I had to write this post whilst the snow was still falling.
Venturing out on a miserable afternoon with Ollie, I took the umbrella. It had been raining since lunchtime, and looked pretty dismal. The Meadows and Hoe Rough were muddy once again, a result of the recent rain on the ground that had hardly dried from constant downpours. It was hard going; skidding about, lurching into deeper mud, feet sucked into unseen pools a foot deep.
After one circuit of the Rough, Ollie was still going strong. I had to put the umbrella up again as the rain got heavier, and decided that thirty minutes more would have to do. On the main path, in the open, we were suddenly battered by an unexpected hail shower. Tiny pellets of ice, hammering down in the north wind. The temperature had fallen considerably, and my cheeks were icy to touch, hands cold even in gloves. Ollie uncurled his tail, a sure sign that he was no longer enjoying his romp.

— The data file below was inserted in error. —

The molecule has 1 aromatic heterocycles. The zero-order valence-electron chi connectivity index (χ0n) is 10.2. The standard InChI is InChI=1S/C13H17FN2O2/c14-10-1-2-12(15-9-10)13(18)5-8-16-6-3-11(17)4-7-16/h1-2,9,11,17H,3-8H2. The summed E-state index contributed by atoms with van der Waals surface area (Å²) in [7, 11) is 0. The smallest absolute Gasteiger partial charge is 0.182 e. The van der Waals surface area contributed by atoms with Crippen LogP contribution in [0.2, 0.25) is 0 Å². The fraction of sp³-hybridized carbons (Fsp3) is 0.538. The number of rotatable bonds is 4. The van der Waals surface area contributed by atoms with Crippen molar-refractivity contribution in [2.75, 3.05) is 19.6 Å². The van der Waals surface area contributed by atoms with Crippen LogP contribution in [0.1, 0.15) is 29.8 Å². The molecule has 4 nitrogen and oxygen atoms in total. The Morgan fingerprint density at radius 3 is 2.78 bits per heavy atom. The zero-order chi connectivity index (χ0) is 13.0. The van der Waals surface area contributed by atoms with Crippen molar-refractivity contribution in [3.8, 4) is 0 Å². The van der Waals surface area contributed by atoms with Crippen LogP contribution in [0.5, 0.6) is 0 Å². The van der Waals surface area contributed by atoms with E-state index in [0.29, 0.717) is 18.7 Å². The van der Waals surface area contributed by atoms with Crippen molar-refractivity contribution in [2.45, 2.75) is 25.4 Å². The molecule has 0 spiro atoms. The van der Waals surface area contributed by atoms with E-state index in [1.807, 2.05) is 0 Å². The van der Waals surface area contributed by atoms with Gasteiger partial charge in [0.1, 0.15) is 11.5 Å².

I turned for home, and was relieved that the hail stopped as I did so. I thought that I might be able to dispense with my umbrella, but as I considered this, it began to snow. Not gentle flakes, fluttering down from above. No, real snow, blizzard snow, huge chunks of the stuff coming in sideways, whirling around in the strong wind. Even with the umbrella, I was soon covered, and wet through. Ollie’s back was white with snowflakes, and I could hardly see the path to get to the exit. It didn’t let up as I fought my way back across the bridge, speeding up for the short journey back to the house. It had settled on the cars, on the tops of hedges, and in front gardens too. And it’s still coming down.
I thought of two expressions about the weather that are often used here. “It’s too cold for snow.” How stupid is that? Ask the Russians or Norwegians, Canadians, or Inuit. It snows when it’s cold. That’s an end to it. The other old saying is, “March comes in like a lion, and goes out like a lamb.” Well, the first part is true today, let’s hope the last part is accurate too.